I also like Pacifica’s Lavender Moon Body Scrub

Continue reading here

Things I thought you might want to know about, and some you probably don’t.

I love this quick televised interview with the great French actor Alain Delon. And not just because when asked (at the end) what animal he’d like to be reincarnated as he responds, immediately, with “a malinois. It’s a Belgian Shepherd.” (And that’s what my dog is.) I love that he does not come across as studied or overly pondering - he responds naturally and with ease. For instance, his response to one of the first questions he is asked “Favorite drug?” Is “L’amour.” (Love.) So French. And so true. It’s a drug, for sure.

Wondering how polyamory became so popular? I wasn’t, but how could you not notice it? I started seeing it ever since I saw Tim Ferriss’s 2015 twitter post asking: “If you’ve had a winning “polyamorous” relationship, how the fuck did you make it work?”  A year after that I was at a (professional!) cocktail party in Silicon Valley when not one, but three, tech executives “let it drop” that they were polyamorous (followed by a lengthy pause, apparently giving me an opportunity to respond). Anyway, if you were wondering about why, Jennifer Wilson reviews American Poly, a new book by Christopher M. Gleason, for the New Yorker. Along the way, Wilson does a scan of recent pop culture for all the loaded references to this lifestyle choice increasingly popular with those from Park Slope to San Francisco.

Rich Dudes Driving in Circles is an excellent podcast episode to listen to if you (like, ahem, some of us) were thrown off by the whole F1 thing. In it host Anne Helen Peterson of Culture Study talks with Nicole Washington about what’s behind the rich dude F1 craze that started for a lot of people with Netflix’s Drive to Survive over the pandemic. (You can listen to it with a free 7-day trial.)

People have gone crazy for Saltburn (Prime Video), the ultra stylish, sinister British class film by Emerald Fennell, even (uncomprehendingly) comparing it favorably to one of the best movies of the nineties The Talented Mr. Ripley. It‘s too long by at least a half hour, but what’s worse is that the last half of it collapses into something resembling more of the 1976 Carrie horror film. The best scenes start (and end) with Rosamund Pike’s off-hand upper-crust cruelty about 40 minutes through. My suggestion is to take it from there and fast-forward all the way through to the end, when Barry Keoghan (as the newly triumphant Oliver Quick) closes the movie with a hypnotic, sexy, nude dance scene (and what a body).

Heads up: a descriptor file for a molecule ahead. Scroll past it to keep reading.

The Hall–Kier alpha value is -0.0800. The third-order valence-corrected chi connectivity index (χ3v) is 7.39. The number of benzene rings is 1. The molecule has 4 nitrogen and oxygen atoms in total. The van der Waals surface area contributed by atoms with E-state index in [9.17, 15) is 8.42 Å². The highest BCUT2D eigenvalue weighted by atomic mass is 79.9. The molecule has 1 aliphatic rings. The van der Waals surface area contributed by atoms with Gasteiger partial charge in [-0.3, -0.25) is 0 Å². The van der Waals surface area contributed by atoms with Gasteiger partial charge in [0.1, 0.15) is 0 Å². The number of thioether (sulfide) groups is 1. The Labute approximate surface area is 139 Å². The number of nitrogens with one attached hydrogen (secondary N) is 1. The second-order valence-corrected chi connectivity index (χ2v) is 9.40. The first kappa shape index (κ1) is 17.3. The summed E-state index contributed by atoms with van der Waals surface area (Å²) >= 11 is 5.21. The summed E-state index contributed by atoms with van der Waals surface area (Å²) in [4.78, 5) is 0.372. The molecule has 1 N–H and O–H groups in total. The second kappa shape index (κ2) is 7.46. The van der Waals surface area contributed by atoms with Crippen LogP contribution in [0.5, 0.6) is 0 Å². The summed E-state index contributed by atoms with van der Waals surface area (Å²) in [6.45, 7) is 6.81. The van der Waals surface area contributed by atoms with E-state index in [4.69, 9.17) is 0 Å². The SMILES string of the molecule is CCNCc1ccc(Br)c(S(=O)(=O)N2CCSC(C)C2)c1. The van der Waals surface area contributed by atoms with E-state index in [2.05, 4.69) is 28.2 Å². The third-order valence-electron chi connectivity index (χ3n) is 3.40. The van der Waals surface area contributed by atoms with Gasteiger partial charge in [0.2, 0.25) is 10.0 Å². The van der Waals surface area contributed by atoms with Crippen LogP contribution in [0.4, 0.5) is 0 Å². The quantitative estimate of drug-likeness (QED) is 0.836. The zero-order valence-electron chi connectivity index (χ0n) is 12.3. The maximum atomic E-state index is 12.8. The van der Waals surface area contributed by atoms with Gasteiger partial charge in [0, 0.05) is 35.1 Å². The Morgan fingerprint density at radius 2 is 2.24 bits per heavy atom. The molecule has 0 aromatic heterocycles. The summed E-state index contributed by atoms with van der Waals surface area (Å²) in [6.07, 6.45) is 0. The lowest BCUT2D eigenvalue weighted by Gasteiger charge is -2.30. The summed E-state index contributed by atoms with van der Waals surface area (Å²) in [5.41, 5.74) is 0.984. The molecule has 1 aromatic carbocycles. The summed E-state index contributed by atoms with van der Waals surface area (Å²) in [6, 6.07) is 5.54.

Murder in Boston: Roots, Rampage and Reckoning (Max) is a documentary produced and directed by Jason Hehir (of The Last Dance) that wrestles with the well-deserved reputation Boston has long had as one of the country’s most racist cities. It examines the city’s systemic racism through the lense of Carol Stuart’s murder by her husband, which was falsely pinned by him (and then the police, media and politicians) on “a black man in a track suit.” I just moved out of Boston after twenty years, and I remember reading the Pulitzer winning Common Ground about Boston’s turbulent busing decade when I arrived in 2001 and thinking the same thing then I felt after finishing Murder in Boston: “holy shit, can this city still really be that tribal?” 

Continue reading here

Social Media I Loved This Week







Song of the Week

Cool About It by boygenius

2023 Live Performance on the Late Show

Dish Stanley XO,

If you love me as much as I love you (and I really do love you!), then please help me grow by forwarding this {love} Letter to a friend! And I'd love to have you join us on instagram.

The Crush Letter
The Crush Letter is a weekly newsletter from Dish Stanley curating articles & intelligence on everything love & connection - friendship, romance, self-love, sex. If you’d like to take a look at some of our best stories go to Read Us. Want the Dish?